Dooley announces task force will study trash-district system

New county trash plan would affect all cities, unincorporated areas of county


Any compromise between St. Louis County and residents opposed to the county’s plans to form more than 20 trash districts in 2008 will not be reached until at least a few more months.

County Executive Charlie Dooley last week announced that a task force will be designed to further study the county’s trash-district system, which was unanimously approved in December by the County Council. The task force will be headed by Chief Operating Officer Garry Earls and is expected to take 90 days from its formation to make its recommendations.

Dooley spokesman Mac Scott said while no members other than Earls have been appointed to the task force, he anticipates more will be named within two weeks.

Many residents, including more than 400 on March 22 at Oakville Senior High School, have voiced opposition to the trash districts mainly because people’s right to choose their own trash haulers would be taken from them and handed to the County Council.

Dooley said last week that it his goal to provide better service for all county residents, including those who live in municipalities, and added that the trash-district system now would affect those cities as well as unincorporated areas.

“This plan is for the entire county,” Dooley said. “No one’s left out. If it’s municipality or unincorporated, they’re all going to be impacted with this. It does not impact any contract service right now until the contract expires. Hopefully, we’ll have something in place by January 2008 to move forward and we won’t move forward all at one time. If we do move forward, it will be a phased-in process. But we do believe we have to do something because we have a limited landfill in St. Louis County. Something has to be done for the future.”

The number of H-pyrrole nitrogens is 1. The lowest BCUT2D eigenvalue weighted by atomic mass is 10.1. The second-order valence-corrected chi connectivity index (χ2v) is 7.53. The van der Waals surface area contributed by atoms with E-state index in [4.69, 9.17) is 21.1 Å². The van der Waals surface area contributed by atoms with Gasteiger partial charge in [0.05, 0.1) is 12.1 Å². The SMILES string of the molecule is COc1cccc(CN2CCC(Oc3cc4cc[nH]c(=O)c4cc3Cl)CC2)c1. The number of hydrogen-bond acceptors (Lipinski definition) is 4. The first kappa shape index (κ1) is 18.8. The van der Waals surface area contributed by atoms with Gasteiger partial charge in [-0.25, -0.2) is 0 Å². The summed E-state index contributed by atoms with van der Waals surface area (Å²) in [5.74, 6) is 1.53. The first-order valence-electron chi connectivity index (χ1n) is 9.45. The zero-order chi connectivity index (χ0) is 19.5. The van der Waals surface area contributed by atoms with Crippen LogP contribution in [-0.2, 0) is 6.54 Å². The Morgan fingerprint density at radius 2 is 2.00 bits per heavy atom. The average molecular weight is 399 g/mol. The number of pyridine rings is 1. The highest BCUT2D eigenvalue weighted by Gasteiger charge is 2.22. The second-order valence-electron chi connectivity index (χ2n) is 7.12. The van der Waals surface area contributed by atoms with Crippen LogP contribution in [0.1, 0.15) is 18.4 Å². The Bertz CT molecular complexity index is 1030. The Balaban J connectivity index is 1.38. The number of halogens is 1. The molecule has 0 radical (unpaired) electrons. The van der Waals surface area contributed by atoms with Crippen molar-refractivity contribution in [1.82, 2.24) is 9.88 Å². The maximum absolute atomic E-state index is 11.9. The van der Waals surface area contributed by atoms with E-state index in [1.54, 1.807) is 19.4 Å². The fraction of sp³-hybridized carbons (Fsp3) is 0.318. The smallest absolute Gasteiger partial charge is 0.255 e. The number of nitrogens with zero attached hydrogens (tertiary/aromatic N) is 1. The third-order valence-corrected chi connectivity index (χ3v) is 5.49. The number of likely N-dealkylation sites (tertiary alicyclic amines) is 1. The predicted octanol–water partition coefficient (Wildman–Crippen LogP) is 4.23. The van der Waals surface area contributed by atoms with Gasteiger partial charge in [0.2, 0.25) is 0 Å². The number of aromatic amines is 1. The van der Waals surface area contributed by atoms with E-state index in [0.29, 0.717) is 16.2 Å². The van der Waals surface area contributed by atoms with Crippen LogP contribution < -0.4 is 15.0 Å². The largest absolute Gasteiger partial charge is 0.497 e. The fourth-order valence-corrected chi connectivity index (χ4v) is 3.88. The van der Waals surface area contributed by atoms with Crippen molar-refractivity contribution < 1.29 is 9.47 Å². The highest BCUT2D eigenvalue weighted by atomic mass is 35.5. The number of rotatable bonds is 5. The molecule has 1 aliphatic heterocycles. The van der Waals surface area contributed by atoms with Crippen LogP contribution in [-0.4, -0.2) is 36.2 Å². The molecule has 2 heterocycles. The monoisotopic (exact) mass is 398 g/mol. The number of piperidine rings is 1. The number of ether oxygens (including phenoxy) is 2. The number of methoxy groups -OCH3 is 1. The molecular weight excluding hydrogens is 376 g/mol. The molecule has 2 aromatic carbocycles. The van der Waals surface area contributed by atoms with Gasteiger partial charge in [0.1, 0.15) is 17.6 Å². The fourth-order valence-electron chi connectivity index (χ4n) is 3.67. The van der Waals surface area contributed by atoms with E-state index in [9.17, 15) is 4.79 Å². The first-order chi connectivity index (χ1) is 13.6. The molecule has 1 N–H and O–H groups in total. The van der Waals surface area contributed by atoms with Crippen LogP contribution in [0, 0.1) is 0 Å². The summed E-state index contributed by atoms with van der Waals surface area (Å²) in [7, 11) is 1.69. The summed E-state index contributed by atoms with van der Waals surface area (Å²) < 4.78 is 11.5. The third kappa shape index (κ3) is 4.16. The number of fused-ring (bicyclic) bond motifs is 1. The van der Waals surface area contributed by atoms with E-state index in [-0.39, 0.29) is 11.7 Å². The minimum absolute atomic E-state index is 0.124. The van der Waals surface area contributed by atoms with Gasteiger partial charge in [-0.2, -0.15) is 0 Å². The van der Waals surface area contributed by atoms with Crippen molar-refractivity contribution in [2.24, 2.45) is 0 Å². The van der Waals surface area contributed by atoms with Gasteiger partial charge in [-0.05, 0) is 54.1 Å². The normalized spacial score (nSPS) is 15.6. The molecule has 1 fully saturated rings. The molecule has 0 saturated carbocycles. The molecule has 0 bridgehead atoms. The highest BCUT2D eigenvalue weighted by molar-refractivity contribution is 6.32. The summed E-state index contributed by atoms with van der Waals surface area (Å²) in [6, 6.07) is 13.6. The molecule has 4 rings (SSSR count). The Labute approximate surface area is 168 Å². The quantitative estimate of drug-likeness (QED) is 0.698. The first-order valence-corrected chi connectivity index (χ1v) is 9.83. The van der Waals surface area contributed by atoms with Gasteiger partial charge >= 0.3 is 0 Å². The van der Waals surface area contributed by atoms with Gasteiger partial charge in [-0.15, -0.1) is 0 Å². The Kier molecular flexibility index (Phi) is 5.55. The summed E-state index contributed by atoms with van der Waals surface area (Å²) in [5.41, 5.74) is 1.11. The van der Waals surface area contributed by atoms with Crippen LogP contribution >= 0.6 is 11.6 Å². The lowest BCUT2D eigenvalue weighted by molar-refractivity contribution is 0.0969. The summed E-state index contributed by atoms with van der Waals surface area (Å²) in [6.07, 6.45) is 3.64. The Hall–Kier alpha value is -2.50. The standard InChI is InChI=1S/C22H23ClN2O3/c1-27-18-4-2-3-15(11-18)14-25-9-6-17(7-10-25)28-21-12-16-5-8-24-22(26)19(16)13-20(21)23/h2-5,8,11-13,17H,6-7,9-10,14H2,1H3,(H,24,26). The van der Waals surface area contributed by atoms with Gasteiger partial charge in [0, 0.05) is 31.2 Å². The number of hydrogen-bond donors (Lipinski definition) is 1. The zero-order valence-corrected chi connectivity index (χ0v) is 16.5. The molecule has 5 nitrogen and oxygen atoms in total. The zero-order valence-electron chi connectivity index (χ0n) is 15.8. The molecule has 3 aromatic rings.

The ordinance adopted last year by the County Council stipulates a “minimum level of service” that includes once-per-week trash collection, once-per-week recyclable pickup and twice-per-year bulk-waste collection.

Residents are not required to recycle or participate in the collection of bulk waste, but still must pay for the monthly fees that are attached to those options as part of the “minimum level of service.”

Under that ordinance, any additional services like twice-per-week trash pickup will be available to residents at an extra cost.

The change to trash districts came as a result of a 2000 telephone survey that found most county residents favor trash districts over choosing their own hauler.

alls for the County Council to award contracts to specific trash haulers in each trash district, county officials have said it is difficult to tell whether residents’ trash bills would rise or fall.

But Dooley added that if the task force determines that the trash-district plan will raise residents’ rates, he would be willing to modify it.

“We want no one to pay more than they’re already paying,” Dooley said. “That’s a fact. We don’t want that to take place. But we want to offer service to as many folks and put St. Louis County in the forefront of the environment and move our community forward. That’s our intent. Our intent is not to put any particular business or small business out of business. That’s not our intent.

“Our intent is customer driven. It’s how can we effectively service the people in St. Louis County and move our community forward? That’s our intent. If that intent is not met, we won’t do anything. But I’m confident that we can come up with something that makes sense.”

Sixth District Councilman John Campisi, R-south county, said he hopes Dooley is serious about his desire to now implement the plan for not only unincorporated areas, but also cities. His reasoning is that if unincorporated areas that already award contracts to trash haulers through subdivisions would lose their right to pick their own hauler, then cities should as well.

“How is the unincorporated area different from the municipalities?” Campisi said. “We’re not. We’re not any different. We are our own entity, and St. Louis County just happens to represent us rather than a smaller board of one of the municipalities. I think that the unincorporated area of the county ought to be treated the same way as the municipalities. And so this task force needs to go in and look at that very subject. I think the south county area has been the most vocal about the whole thing only because we’re so used to picking our own trash hauler. I can say most of the subdivisions in the south county area have already done exactly what the municipalities have done.